I'm not saying this is the case, but it's a thought.
posted by Too-Ticky at 4:04 AM on July 11, 2015


I haven't talked to my lovely current therapist about my gender/sexuality stuff at all, out of worry that it would become the focus of our conversation. Sure, it's not necessarily directly relevant to what I see her for, but it's part of the whole picture of my life, and I would like to be able to mention how being genderqueer and bisexual interacts with the problems I tell her about ... but I don't.

[...]

I think it's great if therapists and social workers get more aware of the diversity of lifestyles/beliefs/identities/whatever-you-want-to-call-this that exist, and even better if they realise that genderqueer people can have unrelated anxiety, or 'real vampires' can still have unrelated health problems, and so on.


I'd go further and say it's explicitly part of the ethical framework that your therapist should be working under, as a member of a professional body, that they be aware of and unbiased about this, particularly if I understand correctly that you are in the UK, as they should be conforming to the BACP framework I linked and quoted above.

It will also form part of their professional responsibility to report any potential malpractice by another practitioner which they become aware of in relation to that framework.

It sounds as if the episode you describe is in the past though, and your assumption that it's not thereby safe to mention your sexuality to your current therapist is very unlikely to be correct today.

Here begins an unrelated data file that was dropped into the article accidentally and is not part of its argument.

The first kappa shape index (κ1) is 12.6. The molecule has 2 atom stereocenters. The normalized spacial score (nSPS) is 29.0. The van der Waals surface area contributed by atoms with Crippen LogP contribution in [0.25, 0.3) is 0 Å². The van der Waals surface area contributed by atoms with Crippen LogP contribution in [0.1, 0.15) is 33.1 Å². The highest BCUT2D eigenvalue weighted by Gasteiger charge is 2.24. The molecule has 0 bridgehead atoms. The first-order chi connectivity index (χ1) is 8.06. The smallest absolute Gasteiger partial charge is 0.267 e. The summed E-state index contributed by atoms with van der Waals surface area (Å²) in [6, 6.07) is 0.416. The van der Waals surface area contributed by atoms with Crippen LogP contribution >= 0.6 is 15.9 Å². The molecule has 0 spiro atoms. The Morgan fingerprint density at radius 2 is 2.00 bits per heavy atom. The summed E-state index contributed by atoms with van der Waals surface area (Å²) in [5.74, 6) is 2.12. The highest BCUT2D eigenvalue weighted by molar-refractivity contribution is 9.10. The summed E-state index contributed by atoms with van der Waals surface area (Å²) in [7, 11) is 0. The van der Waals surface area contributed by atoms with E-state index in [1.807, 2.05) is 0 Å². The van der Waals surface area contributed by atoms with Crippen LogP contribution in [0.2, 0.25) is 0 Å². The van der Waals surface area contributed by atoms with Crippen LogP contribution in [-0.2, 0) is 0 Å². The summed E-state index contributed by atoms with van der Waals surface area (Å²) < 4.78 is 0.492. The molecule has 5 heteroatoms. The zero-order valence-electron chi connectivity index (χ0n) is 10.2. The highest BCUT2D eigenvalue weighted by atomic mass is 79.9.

I do understand your position though, and I hope one day you do feel safe enough to discuss it with her.
posted by walrus at 9:59 AM on July 11, 2015 [2 favorites]


I'd like them more and probably feel more personal empathy for them if their self-identities were less obviously derived from romanticism and literary and pop culture and less obviously connected to fashion, style, and subculture.

At the same time, though, the article does draw a strict distinction between people who are interested in vampires because they find them compelling and want to emulate some aspect of how they are depicted, and people who have the particular belief that they need some sustaining substance from others (not necessarily blood) to alleviate fatigue. According to the article, this second group, which the author terms "real vampires", appears to be uninterested in "vampire" stories, fashion, pop culture, or subculture (except in terms of meeting others specifically in this same group).
posted by en forme de poire at 11:11 AM on July 11, 2015


Sorry, there should be an "often" before "appears" above, and also other people have stated what I said more accurately above I think. Typing/reading on phone...
posted by en forme de poire at 11:19 AM on July 11, 2015


they always pick coyotes, eagles, wolves, or crows, and they never pick tapeworms, slugs, or possum

But what if this happens because the potential animal guardian can sense that you feel it is inadequate, then leaves? Good luck bonding with your spirit tapeworm once it is aware of your attitude.
posted by Ashenmote at 12:51 PM on July 11, 2015 [3 favorites]